Monday, August 27, 2012

Line Breaks in Easy Reader Verse

While I'm done with the specifics of Dr. Suess, there is certainly much more to be said about writing verse for easy reader books.

One thing I mentioned in an earlier post – though only in passing – has to do with breaking the verse lines in unexpected places. This isn't just a trick to break up the monotony of similar-length lines, although that's a side effect. It's primarily about making the verse easier to read, and secondarily about eliminating some of the singsonginess that verse can create.

Forgive me for using some of my own verse as examples in this post. It's not children's verse, but excerpts from the stuff I put up at my Will Shakespeare for Hire blog. I'm using it because it's easier for me to find examples quickly.

Most of us, when we think about verse, think about every line ending right "on beat." In reality, that doesn't happen all the time and we often unconsciously change the line endings to match. For example, in a poem called Commercial you'll see:
But either way, you know it’s something
You can’t live without!
This poem is in ballad meter, which means alternating lines of 8 and 6 syllables. Count these out and you'll find there are 9 and 5. The strict way to divide it, "on the beat," is:
But either way, you know it’s some-
Thing you can’t live without!
But that's hard for the reader because it splits a word mid-line. Breaking the line where it reads more easily, rather than at the "correct" spot, actually improves the poem and makes reading it a more enjoyable experience.

It's important to note that the rhythm and phrasing of this line is strong enough that you continue to read it so it sounds right, even though the division isn't technically correct. The "some" in something naturally gets the proper stress, as does the "you" in the next line. You naturally read "thing" as an unstressed syllable between them, so you read both lines with the proper rhythm.

Of course, with easy readers we have another consideration. We'd like to keep the number of words per line down around 5 to 7 because the kids typically read only one word at a time. Longer lines will just confuse them. But when we write poems it's not unusual for sentences to span 2, 3, or more lines. That's called enjambment. You just saw one version of it, as the sentence spanned 2 lines. Depending on the age level you were writing for – and assuming this poem was written for children in the first place! – you might have chosen to divide the lines in different ways other than the way I did. For example, you might try:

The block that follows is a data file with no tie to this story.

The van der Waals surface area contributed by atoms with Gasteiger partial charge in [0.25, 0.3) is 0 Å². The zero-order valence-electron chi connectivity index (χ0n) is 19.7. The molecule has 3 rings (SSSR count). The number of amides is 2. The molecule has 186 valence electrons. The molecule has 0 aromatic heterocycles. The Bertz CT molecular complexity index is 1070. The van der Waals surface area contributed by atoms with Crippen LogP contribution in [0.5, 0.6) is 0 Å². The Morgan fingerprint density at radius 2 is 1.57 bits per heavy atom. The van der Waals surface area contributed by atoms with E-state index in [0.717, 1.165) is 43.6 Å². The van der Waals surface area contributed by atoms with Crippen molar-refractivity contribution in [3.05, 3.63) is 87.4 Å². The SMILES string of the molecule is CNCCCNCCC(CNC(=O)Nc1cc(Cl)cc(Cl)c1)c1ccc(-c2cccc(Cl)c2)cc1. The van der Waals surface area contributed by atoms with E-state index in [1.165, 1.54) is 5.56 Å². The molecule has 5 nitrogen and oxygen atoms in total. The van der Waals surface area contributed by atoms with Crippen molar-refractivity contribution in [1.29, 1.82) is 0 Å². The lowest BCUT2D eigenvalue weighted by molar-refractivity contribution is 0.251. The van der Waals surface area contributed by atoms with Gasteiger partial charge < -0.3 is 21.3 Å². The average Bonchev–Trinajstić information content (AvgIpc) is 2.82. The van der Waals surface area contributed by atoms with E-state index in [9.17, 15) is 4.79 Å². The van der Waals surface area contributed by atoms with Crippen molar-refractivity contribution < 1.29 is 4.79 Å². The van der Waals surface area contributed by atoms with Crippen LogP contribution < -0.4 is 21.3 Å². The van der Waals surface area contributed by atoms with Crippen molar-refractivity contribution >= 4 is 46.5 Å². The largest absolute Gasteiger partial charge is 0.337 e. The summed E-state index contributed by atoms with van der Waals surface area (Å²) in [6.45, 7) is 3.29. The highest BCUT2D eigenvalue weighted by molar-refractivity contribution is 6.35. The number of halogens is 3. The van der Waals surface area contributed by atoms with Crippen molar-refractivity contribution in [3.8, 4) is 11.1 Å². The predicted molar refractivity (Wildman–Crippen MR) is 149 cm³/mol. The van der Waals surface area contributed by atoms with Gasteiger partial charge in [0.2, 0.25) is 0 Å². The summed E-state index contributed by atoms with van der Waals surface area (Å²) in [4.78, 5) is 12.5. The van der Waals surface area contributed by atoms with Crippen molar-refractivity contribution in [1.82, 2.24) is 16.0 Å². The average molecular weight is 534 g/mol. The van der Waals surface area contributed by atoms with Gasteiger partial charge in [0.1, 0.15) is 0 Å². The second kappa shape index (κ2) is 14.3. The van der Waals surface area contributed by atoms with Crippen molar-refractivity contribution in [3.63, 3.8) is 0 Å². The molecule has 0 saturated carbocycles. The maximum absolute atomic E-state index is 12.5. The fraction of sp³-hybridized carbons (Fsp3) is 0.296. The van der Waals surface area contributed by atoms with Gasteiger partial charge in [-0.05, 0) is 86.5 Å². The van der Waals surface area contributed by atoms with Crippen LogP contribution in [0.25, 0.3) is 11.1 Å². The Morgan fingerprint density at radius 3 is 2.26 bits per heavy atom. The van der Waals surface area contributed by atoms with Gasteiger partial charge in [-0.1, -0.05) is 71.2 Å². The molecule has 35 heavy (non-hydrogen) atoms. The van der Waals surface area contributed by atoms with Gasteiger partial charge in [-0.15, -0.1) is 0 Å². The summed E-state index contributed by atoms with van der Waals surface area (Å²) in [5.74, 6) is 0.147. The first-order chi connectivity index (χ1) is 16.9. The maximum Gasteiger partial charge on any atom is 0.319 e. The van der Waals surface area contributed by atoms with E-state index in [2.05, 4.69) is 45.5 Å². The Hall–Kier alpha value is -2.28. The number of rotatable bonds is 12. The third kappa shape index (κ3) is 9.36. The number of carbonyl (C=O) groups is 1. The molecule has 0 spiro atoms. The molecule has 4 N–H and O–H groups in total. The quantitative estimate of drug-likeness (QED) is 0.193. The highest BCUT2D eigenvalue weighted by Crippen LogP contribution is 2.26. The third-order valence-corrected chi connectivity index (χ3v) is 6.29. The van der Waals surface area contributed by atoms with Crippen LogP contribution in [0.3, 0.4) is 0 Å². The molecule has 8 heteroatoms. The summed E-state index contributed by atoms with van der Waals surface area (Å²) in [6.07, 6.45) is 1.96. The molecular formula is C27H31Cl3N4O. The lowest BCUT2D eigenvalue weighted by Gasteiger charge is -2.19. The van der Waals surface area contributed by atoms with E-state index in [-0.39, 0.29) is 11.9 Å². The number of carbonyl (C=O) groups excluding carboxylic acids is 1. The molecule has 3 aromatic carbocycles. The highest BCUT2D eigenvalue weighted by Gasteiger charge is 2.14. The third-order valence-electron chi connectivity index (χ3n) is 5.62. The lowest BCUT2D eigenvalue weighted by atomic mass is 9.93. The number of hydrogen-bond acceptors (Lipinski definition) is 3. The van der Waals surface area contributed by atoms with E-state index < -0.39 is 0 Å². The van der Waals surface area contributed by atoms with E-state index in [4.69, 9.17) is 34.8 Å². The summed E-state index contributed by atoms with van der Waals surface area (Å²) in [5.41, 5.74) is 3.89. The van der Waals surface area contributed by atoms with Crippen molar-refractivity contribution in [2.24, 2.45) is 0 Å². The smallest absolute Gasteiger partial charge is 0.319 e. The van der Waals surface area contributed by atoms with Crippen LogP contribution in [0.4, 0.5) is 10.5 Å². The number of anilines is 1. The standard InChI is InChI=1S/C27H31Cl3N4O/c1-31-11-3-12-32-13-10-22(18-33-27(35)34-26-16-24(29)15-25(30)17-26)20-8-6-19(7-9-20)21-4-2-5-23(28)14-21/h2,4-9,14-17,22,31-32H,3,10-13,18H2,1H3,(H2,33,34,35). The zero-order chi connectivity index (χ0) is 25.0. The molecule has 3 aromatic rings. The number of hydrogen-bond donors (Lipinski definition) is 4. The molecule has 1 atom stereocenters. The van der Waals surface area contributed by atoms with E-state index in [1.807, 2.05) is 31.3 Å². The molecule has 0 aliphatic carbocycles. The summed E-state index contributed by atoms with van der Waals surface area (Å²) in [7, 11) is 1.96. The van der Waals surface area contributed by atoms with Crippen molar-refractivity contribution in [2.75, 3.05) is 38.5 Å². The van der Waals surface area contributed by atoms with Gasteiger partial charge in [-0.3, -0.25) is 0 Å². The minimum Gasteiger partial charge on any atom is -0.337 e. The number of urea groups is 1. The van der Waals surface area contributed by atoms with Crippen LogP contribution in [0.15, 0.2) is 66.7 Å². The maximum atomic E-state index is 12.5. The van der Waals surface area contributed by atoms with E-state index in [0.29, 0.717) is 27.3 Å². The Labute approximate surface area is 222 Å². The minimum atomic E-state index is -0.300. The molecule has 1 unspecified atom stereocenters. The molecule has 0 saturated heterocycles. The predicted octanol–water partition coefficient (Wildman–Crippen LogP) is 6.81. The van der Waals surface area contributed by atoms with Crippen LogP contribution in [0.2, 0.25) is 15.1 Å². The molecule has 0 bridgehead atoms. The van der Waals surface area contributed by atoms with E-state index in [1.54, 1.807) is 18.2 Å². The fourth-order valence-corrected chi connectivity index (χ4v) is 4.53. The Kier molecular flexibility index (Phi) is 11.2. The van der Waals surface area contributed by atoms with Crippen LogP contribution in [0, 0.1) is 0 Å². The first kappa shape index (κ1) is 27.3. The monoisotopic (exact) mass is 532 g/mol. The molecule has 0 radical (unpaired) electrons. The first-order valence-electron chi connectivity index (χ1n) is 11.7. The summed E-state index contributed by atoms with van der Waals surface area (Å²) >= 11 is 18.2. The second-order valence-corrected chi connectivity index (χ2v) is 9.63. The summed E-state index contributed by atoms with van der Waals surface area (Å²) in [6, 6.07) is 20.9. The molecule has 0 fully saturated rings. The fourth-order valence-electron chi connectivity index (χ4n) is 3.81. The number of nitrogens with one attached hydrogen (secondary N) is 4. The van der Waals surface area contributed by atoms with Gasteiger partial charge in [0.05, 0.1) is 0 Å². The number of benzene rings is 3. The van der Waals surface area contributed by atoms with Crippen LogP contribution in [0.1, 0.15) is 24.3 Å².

But either way,
You know it’s something you can’t live without!
That works – it breaks the line into understandable phrases, which helps the kids grasp it better – but for some age groups that last line is just too long. But this one:
But either way,
You know it’s something
You can’t live without!
might be a better choice. Each line is only 4 words long and it's easy to keep the rhythm when you read it. In addition, each phrase makes sense.

However, there's a trick to this. (You knew there would be, didn't you?) You have to be careful not to destroy the verse. Here's a couple of stanzas from a poem I did called The Murder at Muffet's Place (where Little Miss Muffet is on trial for killing the spider):
The prosecutor's eyebrow raised.
"You thought you were alone?"
Ms. Muffet nodded. "I would not
Have stayed if I had known

That horrid creature waited there.
He stalked me. It's a curse
That women such as I must face.
Each day's a little worse."
You need to keep the basic structure of the poem when you make such changes. For example, I could change it this way:
The prosecutor's eyebrow raised.
"You thought you were alone?"

Ms. Muffet nodded.
"I would not have stayed
If I had known
That horrid creature waited there.
He stalked me.
It's a curse that women such as I must face.
Each day's a little worse."
Forget for a moment that the vocabulary is too advanced for a child. With the exception of the line that starts "It's a curse…" (it's too long), this is pretty good easy reader phrasing.

However, it's no longer verse because:
  • The stanzas are gone. The first stanza is split in half, then the other half is combined with the second stanza. That makes the second stanza much too long. As a result, the child would no longer be able to recognize the form of a poem.
  • The rhymes are hidden. Alone and known are still at the end of lines, but the break I mentioned before puts them in separate "stanzas." Then the curse and worse rhyme is hidden because curse is buried near the beginning of a line. Again, the standard form of a poem that the child recognizes – stanzas and rhymes – is no longer visible.
However, this little activity does prove one thing: If it's not important to have verse, you can still write your easy reader in verse, divide the lines up, and create reasonably good easy reader prose from it! That's because poetry is a very condensed, very concentrated form of writing… and it is therefore very similar to the approach you must use to write good easy reader sentences. And that makes it a useful technique to file away for further use.

Now obviously I'm talking about traditional verse here, not free verse. Free verse isn't structured the same way, so the process is entirely different. But if you're working with standard rhyming verse, this is the basic principle:
  • As long as the rhythm is strong enough and
  • as long as you keep the general stanza divisions and
  • as long as you keep the rhyming words at the ends of your new lines,
you can divide your lines almost any way you like, as long as they make good sense to your young readers. However, the less you change them, the easier it will be for your young readers to read them as verse.

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